Monday, 8 June 2015

The Story of Shaykh Hamza Yusuf’s Conversion to Islam By Michael Sugich -

Shaykh Hamza Yusuf

“The last time I saw him was in Los Angeles immediately after Anwar Sadat’s historic trip to Israel, which had endeared the Egyptian leader to the West and branded him a traitor to the Arab and Islamic world. Shaykh Al-Azhar [Dr. Abdul Halim Mahmoud, 1973-1978] had been sent by Sadat to the US on an official visit to reach out to the Muslim community in America. He gave a talk at UCLA, where we went to meet him. We were able to sit with the Shaykh for a while and then moved with his entourage to the Central Mosque in Los Angeles. He led the prayers. I was thrilled to stand shoulder to shoulder and pray beside the legendary qari (reciter of Qur’an) Shaykh Mahmoud Khalil Al-Houssari. Shaykh Al-Azhar then gave a press conference. I remember the reporter from Newsweek asked, tongue in cheek, “Do you think that America could become a Muslim country?” Shaykh Al-Azhar answered with a twinkle in his eye, “Why not? Americans believe in God and Islam is the religion of God. It is not impossible.” How things have changed.
Outside the mosque I met him. He greeted me warmly. I told him with some pride that three people had just converted to Islam with me. He smiled sweetly and said, “Why not three hundred?” His response left me defeated. Was he teaching me humility? Was he teaching me not to be satisfied with a small achievement but to aspire to greater things? I expected a pat on the back and felt that my efforts had been dismissed by this great man.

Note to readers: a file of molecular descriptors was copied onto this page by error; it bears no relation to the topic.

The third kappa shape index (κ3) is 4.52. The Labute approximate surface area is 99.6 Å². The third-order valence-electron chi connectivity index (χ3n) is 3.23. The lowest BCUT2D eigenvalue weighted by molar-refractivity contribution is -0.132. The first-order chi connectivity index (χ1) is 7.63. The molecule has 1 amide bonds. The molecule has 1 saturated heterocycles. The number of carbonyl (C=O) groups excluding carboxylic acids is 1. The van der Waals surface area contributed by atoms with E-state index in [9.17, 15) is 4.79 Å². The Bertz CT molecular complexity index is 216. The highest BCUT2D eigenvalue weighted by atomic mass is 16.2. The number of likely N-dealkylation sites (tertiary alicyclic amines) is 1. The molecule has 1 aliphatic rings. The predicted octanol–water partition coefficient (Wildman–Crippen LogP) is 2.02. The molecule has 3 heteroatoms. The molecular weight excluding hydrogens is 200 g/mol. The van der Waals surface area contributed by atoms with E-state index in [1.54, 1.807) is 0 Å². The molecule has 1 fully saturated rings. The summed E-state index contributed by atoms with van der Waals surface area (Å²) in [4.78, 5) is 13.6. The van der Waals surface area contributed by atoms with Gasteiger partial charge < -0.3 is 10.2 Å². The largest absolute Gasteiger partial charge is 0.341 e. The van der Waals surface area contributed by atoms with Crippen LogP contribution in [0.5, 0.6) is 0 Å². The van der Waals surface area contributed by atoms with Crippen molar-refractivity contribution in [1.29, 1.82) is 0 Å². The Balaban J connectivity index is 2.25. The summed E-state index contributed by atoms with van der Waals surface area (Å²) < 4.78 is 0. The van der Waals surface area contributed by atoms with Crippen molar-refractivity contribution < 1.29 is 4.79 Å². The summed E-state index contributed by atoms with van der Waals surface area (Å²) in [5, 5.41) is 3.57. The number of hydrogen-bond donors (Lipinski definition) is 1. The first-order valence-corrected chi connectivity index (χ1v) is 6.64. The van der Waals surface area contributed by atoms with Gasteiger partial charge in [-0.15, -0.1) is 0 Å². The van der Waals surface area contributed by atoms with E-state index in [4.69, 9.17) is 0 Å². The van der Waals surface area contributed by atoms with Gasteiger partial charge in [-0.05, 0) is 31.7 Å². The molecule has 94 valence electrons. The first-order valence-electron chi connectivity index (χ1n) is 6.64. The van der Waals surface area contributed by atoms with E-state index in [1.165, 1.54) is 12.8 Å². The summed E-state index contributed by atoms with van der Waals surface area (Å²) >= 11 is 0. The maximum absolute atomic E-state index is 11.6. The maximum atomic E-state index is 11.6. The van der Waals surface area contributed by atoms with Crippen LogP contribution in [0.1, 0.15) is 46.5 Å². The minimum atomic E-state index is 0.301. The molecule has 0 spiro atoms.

In retrospect, it occurred to me as I was setting down these memories decades later that one of the three souls who had converted to Islam was an intense and brilliant 18 year old former theological student who subsequently learned Arabic, traveled the world in search of knowledge, sitting with many of the great men of the Way and emerged as one of the most influential Muslim thinkers and orators in the West, reaching millions and guiding thousands on the path of Islam. He is known today as Shaykh Hamza Yusuf. In balance I would say he counts for three hundred, at the very least. Perhaps Shaykh Al-Azhar understood this with the eye of insight.
God knows best.”

(Michael Sugich, Signs on the Horizons)
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Sunday, 7 June 2015

Saturday, 6 June 2015

Muslim Women in Granada, Spain